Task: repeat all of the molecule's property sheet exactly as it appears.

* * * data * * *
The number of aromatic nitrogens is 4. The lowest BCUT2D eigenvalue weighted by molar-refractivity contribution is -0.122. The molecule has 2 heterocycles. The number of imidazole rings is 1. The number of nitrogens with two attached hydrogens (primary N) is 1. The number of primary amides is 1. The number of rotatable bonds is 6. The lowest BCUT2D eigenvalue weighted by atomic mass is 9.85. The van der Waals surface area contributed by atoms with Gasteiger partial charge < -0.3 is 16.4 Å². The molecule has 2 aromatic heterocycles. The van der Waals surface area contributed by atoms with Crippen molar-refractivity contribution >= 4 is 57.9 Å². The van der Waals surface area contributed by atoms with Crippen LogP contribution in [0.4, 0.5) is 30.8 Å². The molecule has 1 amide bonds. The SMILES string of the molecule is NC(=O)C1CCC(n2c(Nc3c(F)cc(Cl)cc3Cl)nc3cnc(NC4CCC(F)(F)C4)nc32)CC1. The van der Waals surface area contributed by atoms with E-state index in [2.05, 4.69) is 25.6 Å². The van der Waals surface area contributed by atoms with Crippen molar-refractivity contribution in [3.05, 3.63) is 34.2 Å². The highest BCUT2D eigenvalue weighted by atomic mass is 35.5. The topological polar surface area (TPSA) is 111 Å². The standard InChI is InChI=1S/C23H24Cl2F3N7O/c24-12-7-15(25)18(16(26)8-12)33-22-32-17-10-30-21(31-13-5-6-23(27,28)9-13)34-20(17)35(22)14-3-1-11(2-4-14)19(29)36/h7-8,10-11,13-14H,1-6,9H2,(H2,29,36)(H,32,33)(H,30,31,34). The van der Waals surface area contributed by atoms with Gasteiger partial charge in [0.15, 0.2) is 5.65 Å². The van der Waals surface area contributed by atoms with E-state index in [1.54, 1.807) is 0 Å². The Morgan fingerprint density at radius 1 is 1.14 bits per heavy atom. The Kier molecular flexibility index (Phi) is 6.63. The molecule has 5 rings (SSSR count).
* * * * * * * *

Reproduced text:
The number of aromatic nitrogens is 4. The lowest BCUT2D eigenvalue weighted by molar-refractivity contribution is -0.122. The molecule has 2 heterocycles. The number of imidazole rings is 1. The number of nitrogens with two attached hydrogens (primary N) is 1. The number of primary amides is 1. The number of rotatable bonds is 6. The lowest BCUT2D eigenvalue weighted by atomic mass is 9.85. The van der Waals surface area contributed by atoms with Gasteiger partial charge < -0.3 is 16.4 Å². The molecule has 2 aromatic heterocycles. The van der Waals surface area contributed by atoms with Crippen molar-refractivity contribution >= 4 is 57.9 Å². The van der Waals surface area contributed by atoms with Crippen LogP contribution in [0.4, 0.5) is 30.8 Å². The molecule has 1 amide bonds. The SMILES string of the molecule is NC(=O)C1CCC(n2c(Nc3c(F)cc(Cl)cc3Cl)nc3cnc(NC4CCC(F)(F)C4)nc32)CC1. The van der Waals surface area contributed by atoms with E-state index in [2.05, 4.69) is 25.6 Å². The van der Waals surface area contributed by atoms with Crippen molar-refractivity contribution in [3.05, 3.63) is 34.2 Å². The highest BCUT2D eigenvalue weighted by atomic mass is 35.5. The topological polar surface area (TPSA) is 111 Å². The standard InChI is InChI=1S/C23H24Cl2F3N7O/c24-12-7-15(25)18(16(26)8-12)33-22-32-17-10-30-21(31-13-5-6-23(27,28)9-13)34-20(17)35(22)14-3-1-11(2-4-14)19(29)36/h7-8,10-11,13-14H,1-6,9H2,(H2,29,36)(H,32,33)(H,30,31,34). The van der Waals surface area contributed by atoms with Gasteiger partial charge in [0.15, 0.2) is 5.65 Å². The van der Waals surface area contributed by atoms with E-state index in [1.54, 1.807) is 0 Å². The Morgan fingerprint density at radius 1 is 1.14 bits per heavy atom. The Kier molecular flexibility index (Phi) is 6.63. The molecule has 5 rings (SSSR count).